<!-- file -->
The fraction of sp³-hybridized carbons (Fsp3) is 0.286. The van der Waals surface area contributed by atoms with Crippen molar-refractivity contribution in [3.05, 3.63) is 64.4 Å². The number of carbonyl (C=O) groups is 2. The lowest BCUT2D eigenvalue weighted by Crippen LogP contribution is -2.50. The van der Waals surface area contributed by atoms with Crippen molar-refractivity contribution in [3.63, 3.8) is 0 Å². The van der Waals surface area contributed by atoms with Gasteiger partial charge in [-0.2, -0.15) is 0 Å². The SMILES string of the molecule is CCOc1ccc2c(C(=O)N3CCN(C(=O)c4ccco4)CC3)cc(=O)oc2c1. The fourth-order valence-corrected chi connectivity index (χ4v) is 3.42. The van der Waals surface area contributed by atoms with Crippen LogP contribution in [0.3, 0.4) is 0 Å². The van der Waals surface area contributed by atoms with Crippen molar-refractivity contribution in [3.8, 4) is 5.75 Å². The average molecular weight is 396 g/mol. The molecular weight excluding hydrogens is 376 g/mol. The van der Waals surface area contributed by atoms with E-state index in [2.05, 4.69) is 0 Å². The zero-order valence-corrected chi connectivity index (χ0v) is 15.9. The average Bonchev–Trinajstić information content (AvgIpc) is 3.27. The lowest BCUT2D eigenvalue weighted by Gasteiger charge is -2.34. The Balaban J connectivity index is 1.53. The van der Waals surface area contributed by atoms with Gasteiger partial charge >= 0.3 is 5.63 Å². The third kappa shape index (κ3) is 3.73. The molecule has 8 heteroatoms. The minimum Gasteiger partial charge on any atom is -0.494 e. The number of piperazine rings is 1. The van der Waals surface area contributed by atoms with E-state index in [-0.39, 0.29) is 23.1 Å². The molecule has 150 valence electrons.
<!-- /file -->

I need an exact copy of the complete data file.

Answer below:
The fraction of sp³-hybridized carbons (Fsp3) is 0.286. The van der Waals surface area contributed by atoms with Crippen molar-refractivity contribution in [3.05, 3.63) is 64.4 Å². The number of carbonyl (C=O) groups is 2. The lowest BCUT2D eigenvalue weighted by Crippen LogP contribution is -2.50. The van der Waals surface area contributed by atoms with Crippen molar-refractivity contribution in [3.63, 3.8) is 0 Å². The van der Waals surface area contributed by atoms with Gasteiger partial charge in [-0.2, -0.15) is 0 Å². The SMILES string of the molecule is CCOc1ccc2c(C(=O)N3CCN(C(=O)c4ccco4)CC3)cc(=O)oc2c1. The fourth-order valence-corrected chi connectivity index (χ4v) is 3.42. The van der Waals surface area contributed by atoms with Crippen LogP contribution in [0.3, 0.4) is 0 Å². The van der Waals surface area contributed by atoms with Crippen molar-refractivity contribution in [3.8, 4) is 5.75 Å². The average molecular weight is 396 g/mol. The molecular weight excluding hydrogens is 376 g/mol. The van der Waals surface area contributed by atoms with E-state index in [2.05, 4.69) is 0 Å². The zero-order valence-corrected chi connectivity index (χ0v) is 15.9. The average Bonchev–Trinajstić information content (AvgIpc) is 3.27. The lowest BCUT2D eigenvalue weighted by Gasteiger charge is -2.34. The Balaban J connectivity index is 1.53. The van der Waals surface area contributed by atoms with Gasteiger partial charge >= 0.3 is 5.63 Å². The third kappa shape index (κ3) is 3.73. The molecule has 8 heteroatoms. The minimum Gasteiger partial charge on any atom is -0.494 e. The number of piperazine rings is 1. The van der Waals surface area contributed by atoms with E-state index in [-0.39, 0.29) is 23.1 Å². The molecule has 150 valence electrons.